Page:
Shakespeare Plays Available in Video Format
Scholars Online Educational Resources


All’s Well That Ends Well
Antony and Cleopatra
As You Like It
The Comedy of Errors
Henry IV, part 1
Henry IV, part 2
Henry V
Henry VI, part 1
Henry VI, part 2
Henry VI, part 3
Henry VIII
Julius Caesar
King John
King Lear
Love’s Labour’s Lost
Measure for Measure
The Merchant of Venice
The Merry Wives of Windsor
A Midsummer Night’s Dream
Much Ado About Nothing
Richard II
Richard III
Romeo and Juliet
The Taming of the Shrew
The Tempest
Timon of Athens
Titus Andronicus
Troilus and Cressida
Twelfth Night
Two Gentlemen of Verona
The Winter’s Tale

Available versions

1911: Frank R. Benson

1912: André Calmettes, James Keane

1955: Laurence Olivier

1960: Michael Hayes

1983: Jane Howell

1995: Richard Longcraine

2008: Scott Anderson


1994: Natalya Orlova (animated)

1996: Looking for Richard

2014: NOW: In the Wings on a World Stage


2018: Shakespeare Uncovered (Season 3, Ep. 6)

Richard III
1995: Richard Longcraine

Massively acclaimed when this was first released, and based on a celebrated production spearheaded by Sir Ian McKellen, this is brilliantly cinematic, filled with a range of remarkable actors, and, for my money, largely a waste of time.

The chief point here seems not to be the play itself at all, but the arch ingenuity entailed in retrofitting it to the the high-concept setting. Everything is recast in a period roughly approximating the 1930s or 1940s, and Richard and all his company are given a Nazi makeover and hijacked to serve an aesthetic more appropriate to Cabaret than anything Shakespeare ever wrote. The corruption of the court is signaled by the glitzy cocktail parties, hazed with cigarette smoke and fringed with people injecting themselves with one drug or another. People are blasted away with machine-guns and flamethrowers; Kristen Scott Thomas (brilliantly but pointlessly) plays a degenerate Anne who conducts her wooing interviews with Richard apparently under the influence of heroin. Somehow that makes Richard’s achievement in winning her over somewhat less impressive, and it makes her own pain considerably less sympathetic.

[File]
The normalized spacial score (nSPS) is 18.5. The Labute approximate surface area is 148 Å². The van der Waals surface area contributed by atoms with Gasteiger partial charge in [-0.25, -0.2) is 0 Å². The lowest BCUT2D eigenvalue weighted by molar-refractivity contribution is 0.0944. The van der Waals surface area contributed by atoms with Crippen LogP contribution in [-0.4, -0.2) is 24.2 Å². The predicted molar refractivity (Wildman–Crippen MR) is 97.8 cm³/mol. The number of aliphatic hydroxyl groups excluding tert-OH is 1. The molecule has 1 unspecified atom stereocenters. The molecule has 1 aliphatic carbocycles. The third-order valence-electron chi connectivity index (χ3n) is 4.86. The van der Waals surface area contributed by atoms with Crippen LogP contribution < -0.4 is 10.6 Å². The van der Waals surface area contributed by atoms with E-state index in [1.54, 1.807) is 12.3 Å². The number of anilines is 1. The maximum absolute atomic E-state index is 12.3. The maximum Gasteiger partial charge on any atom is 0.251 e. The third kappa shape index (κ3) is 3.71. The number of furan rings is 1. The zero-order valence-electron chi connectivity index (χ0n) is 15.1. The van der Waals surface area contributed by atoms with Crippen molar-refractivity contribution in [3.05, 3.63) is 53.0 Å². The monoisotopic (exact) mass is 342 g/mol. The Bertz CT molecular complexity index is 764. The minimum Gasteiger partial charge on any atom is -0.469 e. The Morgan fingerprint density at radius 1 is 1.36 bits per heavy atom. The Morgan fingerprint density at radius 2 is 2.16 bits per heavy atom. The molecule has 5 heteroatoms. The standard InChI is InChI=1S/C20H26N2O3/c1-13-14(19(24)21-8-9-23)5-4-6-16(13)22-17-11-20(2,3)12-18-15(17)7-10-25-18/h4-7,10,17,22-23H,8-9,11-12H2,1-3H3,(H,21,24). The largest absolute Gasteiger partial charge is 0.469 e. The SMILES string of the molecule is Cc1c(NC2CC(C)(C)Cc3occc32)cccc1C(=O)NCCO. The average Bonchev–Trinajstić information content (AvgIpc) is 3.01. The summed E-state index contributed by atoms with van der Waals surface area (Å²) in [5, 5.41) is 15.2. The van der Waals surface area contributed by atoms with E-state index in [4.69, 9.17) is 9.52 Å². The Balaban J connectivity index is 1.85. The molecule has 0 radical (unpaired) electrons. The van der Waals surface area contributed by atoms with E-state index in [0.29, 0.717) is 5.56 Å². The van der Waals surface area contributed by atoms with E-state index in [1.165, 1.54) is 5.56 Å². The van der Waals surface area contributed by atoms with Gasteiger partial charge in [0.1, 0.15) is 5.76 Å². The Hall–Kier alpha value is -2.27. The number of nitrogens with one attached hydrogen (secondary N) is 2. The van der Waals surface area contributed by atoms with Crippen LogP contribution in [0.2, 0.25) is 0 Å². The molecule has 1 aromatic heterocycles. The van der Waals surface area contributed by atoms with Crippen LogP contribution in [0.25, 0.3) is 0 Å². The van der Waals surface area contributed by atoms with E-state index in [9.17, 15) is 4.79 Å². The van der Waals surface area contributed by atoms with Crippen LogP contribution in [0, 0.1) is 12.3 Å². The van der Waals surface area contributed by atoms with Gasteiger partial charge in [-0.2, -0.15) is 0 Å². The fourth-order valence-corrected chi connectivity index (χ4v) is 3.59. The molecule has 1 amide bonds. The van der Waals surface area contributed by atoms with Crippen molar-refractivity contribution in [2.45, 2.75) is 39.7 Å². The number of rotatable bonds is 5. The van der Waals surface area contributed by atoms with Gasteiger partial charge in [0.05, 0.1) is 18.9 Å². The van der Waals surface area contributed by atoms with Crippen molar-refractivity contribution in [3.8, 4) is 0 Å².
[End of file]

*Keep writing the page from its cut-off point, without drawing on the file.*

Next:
All the while the characters continue to speak Shakespeare’s English about events that are increasingly unconnected with what we’re being shown. At the beginning, maintaining this tension is a strain, but at least amusing; as the play progresses it sags more and more under the weight of maintaining the preposterous metafiction, and more and more of the text has to be discarded outright on the way. Ultimately Richard delivers his famous line, “A horse! A horse! My kingdom for a horse!” because he cannot get his Jeep started. By the end, all that’s left is a shell of fatuous cleverness. Richard ends up dying in a pistol-duel on some unfinished buildings, and plunges to his death in a fiery cinematic effect not really worthy of a B-list science fiction film of the 1930s. All in all, it’s a disappointing expenditure of a phenomenal amount of acting and directorial talent.

The film is for the most part well-made, but I for one have to question whether it was really worth the effort. Those concerned for exceptionable content will probably also want to skip it, given its graphic violence, nudity, sexually explicit behavior, and drug use — none of it (of course) native to Shakespeare’s own text.

1st Subaltern: James Dreyfus

2nd Subaltern: David Antrobus

Archbishop: Roger Hammond

Ballroom Singer: Stacey Kent

Brackenbury: Donald Sumpter

Catesby: Tim McInnerny

City Gentleman: Bruce Purchase

Duchess of York: Maggie Smith

Duke of Buckingham: Jim Broadbent

George, Duke of Clarence: Nigel Hawthorne

George Stanley: Ryan Gilmore

Henry, Earl of Richmond: Dominic West

Jailer in Tower: Andy Rashleigh

James Tyrell: Adrian Dunbar

King Edward IV: John Wood

King Henry VI: Edward Jewesbury

Lady Anne: Kristin Scott Thomas

Lord Hastings: Jim Carter

Lord Mayor: Denis Lill

Lord Rivers: Robert Downey Jr.

Lord Stanley: Edward Hardwicke

Prince Edward: Christopher Bowen

Prince of Wales: Marco Williamson

Princess Elizabeth: Kate Steavenson-Payne

Queen Elizabeth: Annette Bening

Ratcliffe: Bill Paterson

Richard III: Ian McKellen

Rivers’ Mistress: Tres Hanley

Young Prince: Matthew Groom